Under these facts we are concerned with whether the appellants, in order to recover upon the theory of respondeat superior, established sufficiently to go to the jury the two requisites of (1) the status of master and servant and (2) that the act was done within the scope of the servant's employment. (See Kish v. California State Automobile Assn., 190 Cal. 246, 251 [212 P. 27], and Preo v. Roed, 99 Cal. App. 372, 380 [278 P. 928].) In determining the question our problem will be clearer and easier of solution if we inquire whether under the circumstances of the proof herein, verdicts for the appellants would have been allowed to stand, or whether judgments based thereon would have been reversed for lack of sufficient evidence. (Robbiano v. Bovet, 218 Cal. 589, 599 [24 PaCal.2d 466].) It cannot be fairly doubted that Smith was an independent contractor and that Shaw was his employee. But, say appellants: An inference arises from the fact that the truck was painted with Gilmore colors and bore the company's advertising insignia, to the effect that Smith was in fact the agent of the Gilmore Oil Company. They say that the other circumstances strengthen the inference to such an extent that the jury would have been justified in returning verdicts for the plaintiffs. In denying a petition for a hearing in the case of Maupin v. [5 Cal. 2d 334] Solomon, 41 Cal. App. 323 [183 P. 198], holding such inferences "must yield to the direct and unequivocal evidence rebutting such inference", this court said: "... we desire to point out that respondent's prima facie case was based solely on an 'inference' and not on any 'presumption' declared by law. When we say that a certain inference is warranted by certain facts proved, we mean no more than that the jury is reasonably warranted in making that deduction from those facts. (Code Civ. Proc., sec. 1938.) In this case the direct uncontradicted evidence introduced in reference to the prima facie case as to the circumstances under which the employee of appellant was driving appellant's automobile was of such a nature as to leave no reasonable ground for an inference based solely on the fact of appellant's ownership of the automobile and the further fact that the person driving was an employee of appellant, that the driver was acting within the scope of his employment at the time of the accident. The verdict was, therefore, contrary to the evidence. ..." Again in Fahey v. Madden, 56 Cal. App. 593 [206 P. 128], it is said: "The question is whether the inference on which the prima facie case of agency is based creates a substantial conflict against clear, positive and uncontradicted evidence to the contrary. Evidence could not well be more clear and positive than that given by defendants' witnesses relative to the subject under discussion, and it is apparently free from suspicion. Under such circumstances it must be held on the authority of Maupin v. Solomon, supra, that, as to the defendant Madden, it was error to submit the case to the jury. (See, also, Brown v. Chevrolet Motor Co., 39 Cal. App. 738 [179 P. 697]; Gousse v. Lowe, 41 Cal. App. 715 [183 P. 295]; Martinelli v. Bond, 42 Cal. App. 209 [183 P. 461]; Gates v. Pendleton, 184 Cal. 797 [195 P. 664].)"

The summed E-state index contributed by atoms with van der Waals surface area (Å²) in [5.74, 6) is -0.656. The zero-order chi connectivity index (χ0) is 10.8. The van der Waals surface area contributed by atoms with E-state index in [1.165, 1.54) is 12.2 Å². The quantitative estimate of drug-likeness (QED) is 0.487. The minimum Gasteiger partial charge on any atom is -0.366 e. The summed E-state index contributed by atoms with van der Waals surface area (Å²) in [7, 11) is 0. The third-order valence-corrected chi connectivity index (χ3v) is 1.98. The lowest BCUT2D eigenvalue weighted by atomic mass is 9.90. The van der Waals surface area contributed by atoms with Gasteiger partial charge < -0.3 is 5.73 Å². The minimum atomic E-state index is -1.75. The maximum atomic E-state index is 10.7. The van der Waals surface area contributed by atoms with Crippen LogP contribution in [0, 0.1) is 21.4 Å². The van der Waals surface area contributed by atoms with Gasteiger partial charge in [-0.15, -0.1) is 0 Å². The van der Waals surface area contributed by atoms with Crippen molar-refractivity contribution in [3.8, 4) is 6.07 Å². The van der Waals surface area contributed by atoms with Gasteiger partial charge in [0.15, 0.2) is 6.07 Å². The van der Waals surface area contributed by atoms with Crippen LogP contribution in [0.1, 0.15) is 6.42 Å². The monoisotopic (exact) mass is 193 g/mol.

To the same effect we may also refer to the more recent cases of Market St. Ry. Co. v. George, 116 Cal. App. 572 [3 PaCal.2d 41], and Ransford v. Ainsworth, 196 Cal. 279 [237 P. 747]. In the latter case Mr. Justice Richards, writing the opinion, distinguished the cases of Dierks v. Newsom, 49 Cal. App. 789 [194 P. 518], Grantham v. Ordway, 40 Cal. App. 758 [182 P. 73], and Randolph v. Hunt, 41 Cal. App. 739 [183 P. 358], from those we have cited by [5 Cal. 2d 335] pointing out that in those cases, as in the Ransford case, the evidence was conflicting and hence the inference was not dispelled.
Commencing with the case of Kish v. California State Automobile Assn., supra, a little different phase of the same general question has been emphasized. In that case a nonsuit was granted, and on facts more strongly favoring appellant than those here involved. The court said: "If the same testimony which proved the relationship of master and servant proved that at the time of the act for which it is claimed the master was liable, the servant was not acting within the scope of and in the course of his employment, the prima facie case made by plaintiff is rebutted by the very proof offered to prove the first fact. It is not necessary, therefore, for the defendant to negate the master's liability, inasmuch as the plaintiff had done so herself. The proof at that stage lacks an essential element to support plaintiff's cause of action. ..." This language may aptly be paraphrased and applied in the instant cause. It was approved and followed in Lane v. Bing, 202 Cal. 577, 580 [262 P. 317], and Preo v. Roed, supra. In all three cases the evidence relied upon to establish the inference was adduced, as it was in this case, by calling the defendants under section 2055 of the Code of Civil Procedure.
While we have set out the salient facts, yet it is only fair to declare that we have read the record in its entirety and feel constrained to say that the testimony of Smith's status and the ownership of the truck is free from suspicion, clear and convincing. Under such circumstances the court did not err in granting the nonsuit.
Shenk, J., Curtis, J., Langdon, J., Seawell, J., and Waste, C.J., concurred.